Africa

Article

November 30, 2021

Africa is the second largest continent in the world and the second most populous after Asia. With an area of ​​30,224,050 km² including adjacent islands, Africa covers 20.3% of the total land area of ​​the Earth. With 800 million people in 54 countries, the continent is home to one-seventh of the world's population. With population 1.3 billion people as of 2018, the continent accounts for about 16% of the world's human population. The continent is surrounded by the Mediterranean Sea to the north, the Isthmus of Suez and the Red Sea to the northeast, the Indian Ocean to the southeast and the Atlantic Ocean to the west. This continent includes Madagascar and various islands. The continent also contains 54 fully recognized sovereign states, nine territories and two countries with limited or no independent de facto recognition. The majority of the continent and its countries are in the Northern Hemisphere, with most and many countries in the Southern Hemisphere. Africa's average population is the youngest of all continents; the median age in 2012 was 19.7, when the worldwide median age was 30.4. Algeria is the largest country in Africa by area, and Nigeria is the country with the largest population. Africa, particularly central East Africa, is widely accepted as the place of origin of humans and the clade Hominidae (great apes), as evidenced by the discovery of the earliest hominids and their ancestors and later ones dating back about 7 million years, including Sahelanthropus tchadensis, Australopithecus africanus, A. afarensis, Homo erectus, H. habilis and H. ergaster - The earliest Homo sapiens (modern humans), found in Ethiopia, about 200,000 years ago. Africa straddles the equator and includes many climatic regions; it is the only continent that stretches from the northern temperate zone to the southern temperate zone. Africa hosts a great diversity of human ethnicities, cultures, and languages. In the late 19th century, European countries colonized almost all of Africa; most countries in Africa emerged from the decolonization process in the 20th century. African countries cooperated through the formation of the African Union, headquartered in Addis Ababa.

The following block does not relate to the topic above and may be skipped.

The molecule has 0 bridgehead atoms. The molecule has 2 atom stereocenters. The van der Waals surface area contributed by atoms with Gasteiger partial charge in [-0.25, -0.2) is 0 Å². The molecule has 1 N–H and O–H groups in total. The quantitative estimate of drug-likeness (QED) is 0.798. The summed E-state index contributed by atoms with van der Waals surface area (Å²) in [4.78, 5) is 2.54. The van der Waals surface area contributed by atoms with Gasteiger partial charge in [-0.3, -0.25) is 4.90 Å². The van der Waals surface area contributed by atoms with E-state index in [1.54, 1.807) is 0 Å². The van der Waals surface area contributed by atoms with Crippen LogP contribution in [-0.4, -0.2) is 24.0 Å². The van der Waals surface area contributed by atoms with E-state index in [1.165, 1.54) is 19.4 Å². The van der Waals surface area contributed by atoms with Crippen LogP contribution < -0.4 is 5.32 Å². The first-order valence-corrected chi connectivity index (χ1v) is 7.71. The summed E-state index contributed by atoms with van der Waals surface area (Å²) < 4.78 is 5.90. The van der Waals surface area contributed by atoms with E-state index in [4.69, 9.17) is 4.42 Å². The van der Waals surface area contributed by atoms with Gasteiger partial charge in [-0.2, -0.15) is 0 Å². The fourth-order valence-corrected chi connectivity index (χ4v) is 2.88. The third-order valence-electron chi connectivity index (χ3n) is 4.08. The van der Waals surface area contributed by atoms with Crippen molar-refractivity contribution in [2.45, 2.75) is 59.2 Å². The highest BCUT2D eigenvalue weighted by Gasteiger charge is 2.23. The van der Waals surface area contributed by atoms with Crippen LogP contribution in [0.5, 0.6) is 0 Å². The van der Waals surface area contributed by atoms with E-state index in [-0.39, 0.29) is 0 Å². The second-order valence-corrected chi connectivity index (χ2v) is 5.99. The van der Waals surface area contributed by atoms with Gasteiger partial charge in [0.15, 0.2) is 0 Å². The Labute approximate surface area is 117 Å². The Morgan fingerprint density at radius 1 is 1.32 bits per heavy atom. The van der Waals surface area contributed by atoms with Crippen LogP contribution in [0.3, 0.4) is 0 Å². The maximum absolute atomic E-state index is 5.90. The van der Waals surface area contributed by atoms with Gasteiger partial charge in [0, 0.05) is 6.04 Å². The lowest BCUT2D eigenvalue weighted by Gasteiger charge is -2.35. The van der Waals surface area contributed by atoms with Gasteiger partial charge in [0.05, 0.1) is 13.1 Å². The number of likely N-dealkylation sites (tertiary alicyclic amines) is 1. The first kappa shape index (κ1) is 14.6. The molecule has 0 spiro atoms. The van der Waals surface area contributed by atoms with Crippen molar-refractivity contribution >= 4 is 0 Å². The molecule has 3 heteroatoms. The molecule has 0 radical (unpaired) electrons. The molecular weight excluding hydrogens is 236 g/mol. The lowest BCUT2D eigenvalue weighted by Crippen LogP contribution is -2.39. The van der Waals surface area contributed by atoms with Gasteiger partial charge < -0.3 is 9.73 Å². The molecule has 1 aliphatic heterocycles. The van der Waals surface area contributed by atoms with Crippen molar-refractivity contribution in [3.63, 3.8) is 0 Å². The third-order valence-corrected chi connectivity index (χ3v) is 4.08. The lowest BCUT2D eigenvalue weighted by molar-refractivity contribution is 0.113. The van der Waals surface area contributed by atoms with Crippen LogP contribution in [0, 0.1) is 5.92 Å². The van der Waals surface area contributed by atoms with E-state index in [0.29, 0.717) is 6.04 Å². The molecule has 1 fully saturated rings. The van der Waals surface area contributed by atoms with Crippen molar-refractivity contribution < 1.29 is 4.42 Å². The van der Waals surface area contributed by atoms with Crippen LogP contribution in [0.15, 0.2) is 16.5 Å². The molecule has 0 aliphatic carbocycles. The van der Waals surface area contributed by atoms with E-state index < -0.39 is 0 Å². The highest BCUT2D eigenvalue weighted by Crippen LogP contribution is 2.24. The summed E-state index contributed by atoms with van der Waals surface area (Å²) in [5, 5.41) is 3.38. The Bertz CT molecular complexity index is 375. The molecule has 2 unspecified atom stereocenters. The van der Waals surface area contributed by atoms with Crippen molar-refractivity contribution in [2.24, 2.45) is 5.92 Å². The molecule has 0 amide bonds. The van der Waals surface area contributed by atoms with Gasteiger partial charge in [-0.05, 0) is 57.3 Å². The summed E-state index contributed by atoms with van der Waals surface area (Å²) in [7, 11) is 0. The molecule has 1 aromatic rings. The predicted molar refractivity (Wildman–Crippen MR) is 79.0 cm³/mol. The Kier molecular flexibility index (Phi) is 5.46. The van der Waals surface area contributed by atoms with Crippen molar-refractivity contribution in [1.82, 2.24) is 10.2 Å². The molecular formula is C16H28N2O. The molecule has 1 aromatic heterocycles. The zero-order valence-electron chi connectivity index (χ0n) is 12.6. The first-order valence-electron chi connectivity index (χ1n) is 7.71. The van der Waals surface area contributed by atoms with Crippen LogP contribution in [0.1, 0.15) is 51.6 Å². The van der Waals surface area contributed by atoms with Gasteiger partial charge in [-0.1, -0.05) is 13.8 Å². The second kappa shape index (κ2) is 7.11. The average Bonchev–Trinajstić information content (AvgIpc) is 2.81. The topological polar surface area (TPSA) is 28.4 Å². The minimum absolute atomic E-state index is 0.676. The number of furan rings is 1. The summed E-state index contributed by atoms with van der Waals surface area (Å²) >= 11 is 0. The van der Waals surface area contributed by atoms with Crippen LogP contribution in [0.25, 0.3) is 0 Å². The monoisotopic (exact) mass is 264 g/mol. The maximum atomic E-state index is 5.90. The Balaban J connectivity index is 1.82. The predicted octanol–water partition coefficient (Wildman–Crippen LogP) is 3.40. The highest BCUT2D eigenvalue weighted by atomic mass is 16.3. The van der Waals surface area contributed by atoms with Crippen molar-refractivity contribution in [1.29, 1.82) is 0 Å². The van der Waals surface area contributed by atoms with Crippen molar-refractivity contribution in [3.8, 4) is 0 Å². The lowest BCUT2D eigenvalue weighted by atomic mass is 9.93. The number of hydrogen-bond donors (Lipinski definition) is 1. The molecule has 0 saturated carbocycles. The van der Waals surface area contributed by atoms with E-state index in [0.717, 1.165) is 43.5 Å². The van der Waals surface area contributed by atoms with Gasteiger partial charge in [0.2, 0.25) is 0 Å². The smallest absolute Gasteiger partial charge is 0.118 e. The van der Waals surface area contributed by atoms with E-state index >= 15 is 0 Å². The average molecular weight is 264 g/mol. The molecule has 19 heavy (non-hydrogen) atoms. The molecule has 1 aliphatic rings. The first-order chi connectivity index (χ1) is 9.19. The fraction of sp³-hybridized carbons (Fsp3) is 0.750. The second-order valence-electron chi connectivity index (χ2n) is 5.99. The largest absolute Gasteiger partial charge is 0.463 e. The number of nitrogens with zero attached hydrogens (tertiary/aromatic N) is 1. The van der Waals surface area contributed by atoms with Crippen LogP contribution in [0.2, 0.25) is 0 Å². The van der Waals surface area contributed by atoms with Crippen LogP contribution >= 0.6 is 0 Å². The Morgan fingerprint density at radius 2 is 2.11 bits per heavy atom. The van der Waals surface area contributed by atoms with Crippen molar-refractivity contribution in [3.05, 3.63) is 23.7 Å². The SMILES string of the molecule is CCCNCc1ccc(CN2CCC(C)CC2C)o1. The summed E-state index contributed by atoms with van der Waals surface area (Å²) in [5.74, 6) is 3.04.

History

The word Africa comes from the Latin, Africa terra — "land of Afri" (plural of "Afer") — to denote the northern part of the continent, currently part of Tunisia, the seat of the Roman province of Africa. The origin of the word Afer is probably from the Phoenician, 'afar meaning dust; or of the Afridi tribe, who inhabited the northern part of the continent near Carthage; or from the Greek aphrike meaning without cold; or from the Latin aprica meaning bright. Africa is the earliest human habitation, from this continent humans later spread to other continents. Africa is the place where the evolutionary line of apes became different from that of protohumans seven million years ago. Africa was the only continent inhabited by human ancestors until about two million years ago when Homo erectus expanded out of Africa into Europe and Asia. More than 1.5 million years later, the populations of the three continents followed different evolutions so that they became distinct species. Those in Europe became Neanderthals, those in Asia remained Homo erectus, but those in Africa evolved into Homo sapiens.

Geography

Africa is the largest of the three continents in the Southern Hemisphere and the second largest after Asia of all continents. The area is approximately 30,244,050 km2 (11,677,240 sq mi2) including the surrounding islands, covers 20.3% of the total land area on earth and is inhabited by more than 800 million people, or about one-seventh of the human population on earth. Separated from Europe by the Mediterranean Sea, Africa joins Asia at its northeastern end via the 130 km wide Suez Canal. Egypt's Sinai Peninsula is often considered geopolitically part of Africa. From the northernmost tip, Cape

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